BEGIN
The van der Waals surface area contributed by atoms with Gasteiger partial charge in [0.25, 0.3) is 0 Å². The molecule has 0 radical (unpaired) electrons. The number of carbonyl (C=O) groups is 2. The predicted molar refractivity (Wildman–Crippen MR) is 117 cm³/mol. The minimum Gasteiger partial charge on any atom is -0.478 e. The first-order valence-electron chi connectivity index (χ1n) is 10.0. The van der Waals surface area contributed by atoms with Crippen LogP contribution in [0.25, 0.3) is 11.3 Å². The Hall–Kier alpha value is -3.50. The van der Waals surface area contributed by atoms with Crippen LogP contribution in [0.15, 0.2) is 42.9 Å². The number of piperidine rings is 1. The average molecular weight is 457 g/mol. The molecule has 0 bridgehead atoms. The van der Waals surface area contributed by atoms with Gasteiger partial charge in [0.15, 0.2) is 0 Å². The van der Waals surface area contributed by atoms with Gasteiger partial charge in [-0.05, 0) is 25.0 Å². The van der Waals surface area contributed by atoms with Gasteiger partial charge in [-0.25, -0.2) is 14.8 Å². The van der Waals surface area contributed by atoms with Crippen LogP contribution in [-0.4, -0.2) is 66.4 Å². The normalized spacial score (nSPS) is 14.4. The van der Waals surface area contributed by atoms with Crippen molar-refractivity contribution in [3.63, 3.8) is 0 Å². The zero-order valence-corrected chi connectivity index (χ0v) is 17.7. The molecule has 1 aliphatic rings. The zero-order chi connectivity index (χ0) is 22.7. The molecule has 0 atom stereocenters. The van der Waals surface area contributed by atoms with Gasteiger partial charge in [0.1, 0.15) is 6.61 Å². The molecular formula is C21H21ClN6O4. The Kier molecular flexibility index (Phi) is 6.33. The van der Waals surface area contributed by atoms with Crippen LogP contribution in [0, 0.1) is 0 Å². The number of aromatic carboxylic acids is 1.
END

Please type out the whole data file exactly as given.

The van der Waals surface area contributed by atoms with Gasteiger partial charge in [0.25, 0.3) is 0 Å². The molecule has 0 radical (unpaired) electrons. The number of carbonyl (C=O) groups is 2. The predicted molar refractivity (Wildman–Crippen MR) is 117 cm³/mol. The minimum Gasteiger partial charge on any atom is -0.478 e. The first-order valence-electron chi connectivity index (χ1n) is 10.0. The van der Waals surface area contributed by atoms with Crippen LogP contribution in [0.25, 0.3) is 11.3 Å². The Hall–Kier alpha value is -3.50. The van der Waals surface area contributed by atoms with Crippen LogP contribution in [0.15, 0.2) is 42.9 Å². The number of piperidine rings is 1. The average molecular weight is 457 g/mol. The molecule has 0 bridgehead atoms. The van der Waals surface area contributed by atoms with Gasteiger partial charge in [0.15, 0.2) is 0 Å². The van der Waals surface area contributed by atoms with Gasteiger partial charge in [-0.05, 0) is 25.0 Å². The van der Waals surface area contributed by atoms with Gasteiger partial charge in [-0.25, -0.2) is 14.8 Å². The van der Waals surface area contributed by atoms with Crippen LogP contribution in [-0.4, -0.2) is 66.4 Å². The normalized spacial score (nSPS) is 14.4. The van der Waals surface area contributed by atoms with Crippen molar-refractivity contribution in [3.63, 3.8) is 0 Å². The zero-order valence-corrected chi connectivity index (χ0v) is 17.7. The molecule has 1 aliphatic rings. The zero-order chi connectivity index (χ0) is 22.7. The molecule has 0 atom stereocenters. The van der Waals surface area contributed by atoms with Gasteiger partial charge in [0.1, 0.15) is 6.61 Å². The molecular formula is C21H21ClN6O4. The Kier molecular flexibility index (Phi) is 6.33. The van der Waals surface area contributed by atoms with Crippen LogP contribution in [0, 0.1) is 0 Å². The number of aromatic carboxylic acids is 1.